Wiggins just signed a five-year deal worth almost $150 million to stay with the Timberwolves. Locking up a budding superstar like Wiggins for the foreseeable future is absolutely huge. The former first-overall pick is only 22 years old, and he’s coming off a season in which he played all 82 games while averaging 23.6 points, over two assists, and four rebounds. Since he was acquired in 2014 via a trade for Kevin Love, Wiggins has marveled fans with his athleticism and scoring prowess. Wiggins has just begun to scratch the surface of his potential, and I for one look forward to seeing just how high his ceiling really is.
The Big KAT is already widely regarded as one of the game’s best big-men and he’s only just starting his third season in the league. Towns is a rare physical specimen—not only is he a legit 7-footer, but his absurd athleticism makes him a monster on both ends of the court. He’s comfortable playing in the post either face-up or with his back to the basket, and if that wasn’t enough, he’s quickly developing range out to the 3-point line. He was named the SEC Freshman of the Year in college, followed that up by winning NBA Rookie of the Year, and there’s no doubt in my mind that he’ll be a part of the NBA MVP discussion for years to come.
So, with all of that said—will the Timberwolves break the streak and reach the playoffs this season?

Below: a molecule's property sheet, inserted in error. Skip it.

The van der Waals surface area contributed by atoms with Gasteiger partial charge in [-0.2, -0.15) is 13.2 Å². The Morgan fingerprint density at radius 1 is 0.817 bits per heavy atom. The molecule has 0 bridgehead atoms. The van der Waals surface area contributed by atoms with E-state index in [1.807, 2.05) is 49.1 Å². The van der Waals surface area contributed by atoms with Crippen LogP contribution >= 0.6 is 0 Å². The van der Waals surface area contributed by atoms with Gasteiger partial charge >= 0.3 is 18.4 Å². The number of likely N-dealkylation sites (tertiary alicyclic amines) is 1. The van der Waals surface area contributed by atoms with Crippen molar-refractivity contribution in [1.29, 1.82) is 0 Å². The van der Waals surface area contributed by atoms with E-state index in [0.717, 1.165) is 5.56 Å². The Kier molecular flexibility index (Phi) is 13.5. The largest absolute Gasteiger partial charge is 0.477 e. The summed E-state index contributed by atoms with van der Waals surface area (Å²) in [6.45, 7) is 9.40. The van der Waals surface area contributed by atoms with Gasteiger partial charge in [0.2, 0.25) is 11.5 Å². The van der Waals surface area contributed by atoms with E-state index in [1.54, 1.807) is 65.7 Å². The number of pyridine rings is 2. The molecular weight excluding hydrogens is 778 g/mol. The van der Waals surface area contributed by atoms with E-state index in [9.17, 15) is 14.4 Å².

Obviously, I can’t say for certain without a magic crystal ball, but I’m willing to bet the farm on the T-Wolves breaking the streak and making the playoffs this year. Why do I say that? A team featuring Wiggins, Towns, and Butler simply has too much talent to be denied entry into the postseason. Combine those three with key contributors like Teague, Gibson, Dieng, and Crawford and you’ve got the makings for a potent team that can match-up with the league’s best. I also love the fact that this group is led by coach Thibs—now in his second year of establishing his system and creating a culture of hard-nosed defense. As I write this article, the Wolves are hovering above .500, and that will need to continue for them to qualify for the playoffs. I was originally willing to give them some slack to start the season—after all, this roster underwent radical changes and I figured the players would need some time to build chemistry on the court. To my surprise, their team chemistry has actually looked great to start the season with impressive wins against Oklahoma City, Utah, and New Orleans. The team has the potential to get even better and should be firing on all cylinders by the All-Star break. It’s time to forget the last 13 seasons—I look forward to Timberwolves playoff basketball returning to the Twin Cities in April.